Rick Page - in his book of the same name - reminds us that when it comes to winning Complex Sales, “Hope is Not a Strategy”. Of course he’s right - and when it comes to managing B2B sales pipelines I have also become convinced that Inconsistency Cannot be a Foundation. Here’s why...
The sales pipeline - if accurately managed - is the clearest indicator of the health of any sales organisation. And yet a recent report from the highly regarded CSO Insights suggested that fewer than 10% of all the sales organisations they surveyed were managing their sales pipelines in a truly effective manner.
There’s clearly a great deal of room for improvement. Over the years, I’ve been observing and collecting best practice from some of the most effective B2B sales organisations. I’d like to offer 7 simple prescriptions for successful sales pipeline management. How does your organisation compare?
1: Adopt Clear Consistent Stage Definitions
Having clear and consistent stage definitions is absolutely fundamental to successful sales pipeline management. You must be absolutely sure, through proactive discussion and regular inspection, that every member of your sales team is interpreting and implementing the stages in exactly the same way. In fact, I’d go so far as to suggest that without consistency as a foundation, no organisation can hope to successfully manage its sales pipelines.
2: Promote Opportunities Based on Evidence
Progression from one stage to the next must be based on observable evidence of buying behaviour on the part of the prospect. You must establish at least one unambiguous milestone between each pipeline stage and the next - and insist that sales people do not move any opportunity forward until that milestone has been proven to have been achieved. In the absence of evidence, it’s all too easy to fall back on hope - and that’s no basis for managing a pipeline or a forecast.
3: Monitor Real Stage Close Rates
The “percentage probability” field that is automatically populated in most CRM systems according to the stage the opportunity has reached is almost always precisely wrong - and often suffers from the same ambiguity as to what it really means as do stage definitions. I recommend that you use the field to reflect the actual percentage of deals that close from this stage and that you update the values with the latest actuals on a quarterly basis. If you don’t know that data, you need to start collecting it today.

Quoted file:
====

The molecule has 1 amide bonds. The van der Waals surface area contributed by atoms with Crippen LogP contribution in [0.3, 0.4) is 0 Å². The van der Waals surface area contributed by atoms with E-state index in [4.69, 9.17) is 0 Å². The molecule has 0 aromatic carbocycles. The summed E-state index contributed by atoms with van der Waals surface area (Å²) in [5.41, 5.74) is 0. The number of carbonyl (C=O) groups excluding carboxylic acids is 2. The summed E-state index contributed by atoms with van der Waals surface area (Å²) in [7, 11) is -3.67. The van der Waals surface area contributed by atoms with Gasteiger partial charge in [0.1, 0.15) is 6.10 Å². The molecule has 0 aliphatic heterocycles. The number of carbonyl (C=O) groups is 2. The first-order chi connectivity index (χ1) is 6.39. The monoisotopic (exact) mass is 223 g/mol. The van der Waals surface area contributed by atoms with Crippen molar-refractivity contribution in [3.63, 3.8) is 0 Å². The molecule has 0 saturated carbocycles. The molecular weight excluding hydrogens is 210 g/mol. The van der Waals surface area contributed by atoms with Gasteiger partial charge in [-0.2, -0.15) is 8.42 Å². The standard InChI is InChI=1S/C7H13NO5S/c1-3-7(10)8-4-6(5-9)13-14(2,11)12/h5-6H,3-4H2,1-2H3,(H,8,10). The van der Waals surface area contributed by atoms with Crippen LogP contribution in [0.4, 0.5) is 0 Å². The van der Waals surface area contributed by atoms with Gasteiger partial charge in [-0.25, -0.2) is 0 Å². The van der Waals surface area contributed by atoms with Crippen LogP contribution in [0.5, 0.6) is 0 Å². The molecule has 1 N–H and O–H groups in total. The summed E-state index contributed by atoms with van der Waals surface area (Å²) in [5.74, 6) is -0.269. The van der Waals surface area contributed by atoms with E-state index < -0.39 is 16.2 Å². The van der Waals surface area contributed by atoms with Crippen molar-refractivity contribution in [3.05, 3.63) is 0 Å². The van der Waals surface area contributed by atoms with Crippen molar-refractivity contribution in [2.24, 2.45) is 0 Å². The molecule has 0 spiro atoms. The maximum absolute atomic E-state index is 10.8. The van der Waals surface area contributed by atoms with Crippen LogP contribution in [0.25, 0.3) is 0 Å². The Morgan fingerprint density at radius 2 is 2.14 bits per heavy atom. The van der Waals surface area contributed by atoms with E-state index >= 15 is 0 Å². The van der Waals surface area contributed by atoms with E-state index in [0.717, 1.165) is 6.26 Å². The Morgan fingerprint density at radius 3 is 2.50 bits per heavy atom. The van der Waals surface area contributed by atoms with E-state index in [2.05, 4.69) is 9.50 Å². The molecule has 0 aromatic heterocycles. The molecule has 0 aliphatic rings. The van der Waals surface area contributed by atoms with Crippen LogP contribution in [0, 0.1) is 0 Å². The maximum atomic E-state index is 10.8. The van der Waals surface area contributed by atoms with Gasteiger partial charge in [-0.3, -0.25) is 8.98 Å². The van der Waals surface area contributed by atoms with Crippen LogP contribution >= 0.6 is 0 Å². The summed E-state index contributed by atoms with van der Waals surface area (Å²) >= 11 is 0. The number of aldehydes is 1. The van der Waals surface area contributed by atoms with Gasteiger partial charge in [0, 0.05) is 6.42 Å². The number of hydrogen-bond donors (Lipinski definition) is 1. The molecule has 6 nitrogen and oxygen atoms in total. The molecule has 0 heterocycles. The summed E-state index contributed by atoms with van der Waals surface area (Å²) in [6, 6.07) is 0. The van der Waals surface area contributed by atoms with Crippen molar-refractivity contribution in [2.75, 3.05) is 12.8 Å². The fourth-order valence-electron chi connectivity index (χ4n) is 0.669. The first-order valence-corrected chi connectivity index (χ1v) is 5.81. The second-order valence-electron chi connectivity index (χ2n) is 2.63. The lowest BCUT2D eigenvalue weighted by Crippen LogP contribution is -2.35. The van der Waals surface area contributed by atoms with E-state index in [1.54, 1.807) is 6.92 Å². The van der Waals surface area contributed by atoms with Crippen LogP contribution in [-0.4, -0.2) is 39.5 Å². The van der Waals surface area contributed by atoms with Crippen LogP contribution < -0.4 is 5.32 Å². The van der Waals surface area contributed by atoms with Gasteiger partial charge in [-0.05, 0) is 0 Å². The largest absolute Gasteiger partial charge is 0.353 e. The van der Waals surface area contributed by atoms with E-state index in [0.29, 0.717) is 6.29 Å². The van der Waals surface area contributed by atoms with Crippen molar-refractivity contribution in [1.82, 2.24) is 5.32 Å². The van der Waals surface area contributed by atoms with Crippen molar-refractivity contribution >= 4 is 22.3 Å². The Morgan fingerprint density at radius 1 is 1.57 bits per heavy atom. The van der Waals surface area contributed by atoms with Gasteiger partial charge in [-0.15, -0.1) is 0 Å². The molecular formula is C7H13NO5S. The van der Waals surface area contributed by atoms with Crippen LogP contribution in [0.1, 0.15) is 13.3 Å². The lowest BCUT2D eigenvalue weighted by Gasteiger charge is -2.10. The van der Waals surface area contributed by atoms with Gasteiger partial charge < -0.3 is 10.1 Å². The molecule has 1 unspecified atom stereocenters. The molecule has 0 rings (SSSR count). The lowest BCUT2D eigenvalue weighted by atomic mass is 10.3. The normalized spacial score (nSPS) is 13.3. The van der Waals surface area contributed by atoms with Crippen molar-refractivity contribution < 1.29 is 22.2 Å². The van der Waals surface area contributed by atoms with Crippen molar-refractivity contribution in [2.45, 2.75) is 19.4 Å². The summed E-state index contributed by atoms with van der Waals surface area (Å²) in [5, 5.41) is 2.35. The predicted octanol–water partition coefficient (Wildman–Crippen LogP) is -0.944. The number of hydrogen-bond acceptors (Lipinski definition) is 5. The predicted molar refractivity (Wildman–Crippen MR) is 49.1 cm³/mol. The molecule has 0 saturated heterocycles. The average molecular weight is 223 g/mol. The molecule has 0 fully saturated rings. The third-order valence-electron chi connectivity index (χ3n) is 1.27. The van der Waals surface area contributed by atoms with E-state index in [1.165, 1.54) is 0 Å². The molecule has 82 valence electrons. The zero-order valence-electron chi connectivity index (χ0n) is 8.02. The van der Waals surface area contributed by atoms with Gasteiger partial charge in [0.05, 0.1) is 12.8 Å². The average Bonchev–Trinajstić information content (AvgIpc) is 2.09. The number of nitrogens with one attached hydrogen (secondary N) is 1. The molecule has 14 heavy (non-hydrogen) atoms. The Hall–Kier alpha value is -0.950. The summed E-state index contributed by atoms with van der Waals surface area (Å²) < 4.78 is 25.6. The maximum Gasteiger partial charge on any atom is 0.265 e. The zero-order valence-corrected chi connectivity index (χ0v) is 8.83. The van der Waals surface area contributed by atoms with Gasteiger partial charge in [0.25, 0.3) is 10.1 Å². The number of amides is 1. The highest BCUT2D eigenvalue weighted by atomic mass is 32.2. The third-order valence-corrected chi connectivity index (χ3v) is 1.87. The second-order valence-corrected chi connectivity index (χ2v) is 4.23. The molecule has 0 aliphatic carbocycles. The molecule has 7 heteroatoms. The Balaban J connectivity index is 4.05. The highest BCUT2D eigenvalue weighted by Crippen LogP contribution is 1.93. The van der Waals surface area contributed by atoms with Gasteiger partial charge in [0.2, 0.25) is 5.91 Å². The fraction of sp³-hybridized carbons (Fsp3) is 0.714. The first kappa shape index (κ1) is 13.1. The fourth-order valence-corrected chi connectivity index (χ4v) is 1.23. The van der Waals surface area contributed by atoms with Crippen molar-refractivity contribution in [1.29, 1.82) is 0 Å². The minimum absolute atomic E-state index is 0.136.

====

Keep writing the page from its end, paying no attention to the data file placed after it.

4: Pay Close Attention to Age in Stage
Deal velocity - the speed with which opportunities move through your pipeline - has been shown to be one of the most powerful predictors of sales success. Research by the TAS Group has shown that losing deals hang around in pipelines for 150% longer than winning ones. Your pipeline review process must allow you to identify deals that have been “stuck in stage” for longer than the average winning deal - and encourage you to pay particularly close attention to them.
5: Insist on Timely Updates
In a recent blog, Joe Galvin of Sirius Decisions identified the “Elephant in the Room” when it comes to pipeline management as data quality. Tolerating random, inaccurate updates of pipeline data by sales people does nobody any favours - least of all the sales person concerned. Sales managers must insist that sales people keep key opportunity data up-to-date in a timely fashion - and in particular prior to the weekly sales pipeline review. Out of date data simply cannot and should not be tolerated.
6: Focus on Repeatedly Deferred Opportunities
We’ve probably all observed it - sales people who keep putting forward “the usual suspects” as being primed for imminent closure, quarter after quarter. Invariably, the sales person has either failed to comprehend the realities of the opportunity, or to react to them. Either way, the presence of repeatedly deferred opportunities is a bad indicator. If your salesperson can’t define and execute a successful closing strategy, or qualify the deal out, you need to do it for them.
7: Make CRM a Sales Enablement Tool
In case all of the above just sounds like beating up on the sales person, I’ll add a seventh prescription: make sure that your sales people see your CRM and pipeline management systems as sales enablement systems, and not as a sales administration system. Don’t ask them for any information that isn’t likely to useful to either you or them when it comes to implementing a successful sales strategy. And make both your review process and the CRM system itself is an opportunity for learning, smart thinking and effective collaboration.
How does your current pipeline management regime stand up against these seven tests? And how much more accurate could your sales forecasting become if you put them all into pace?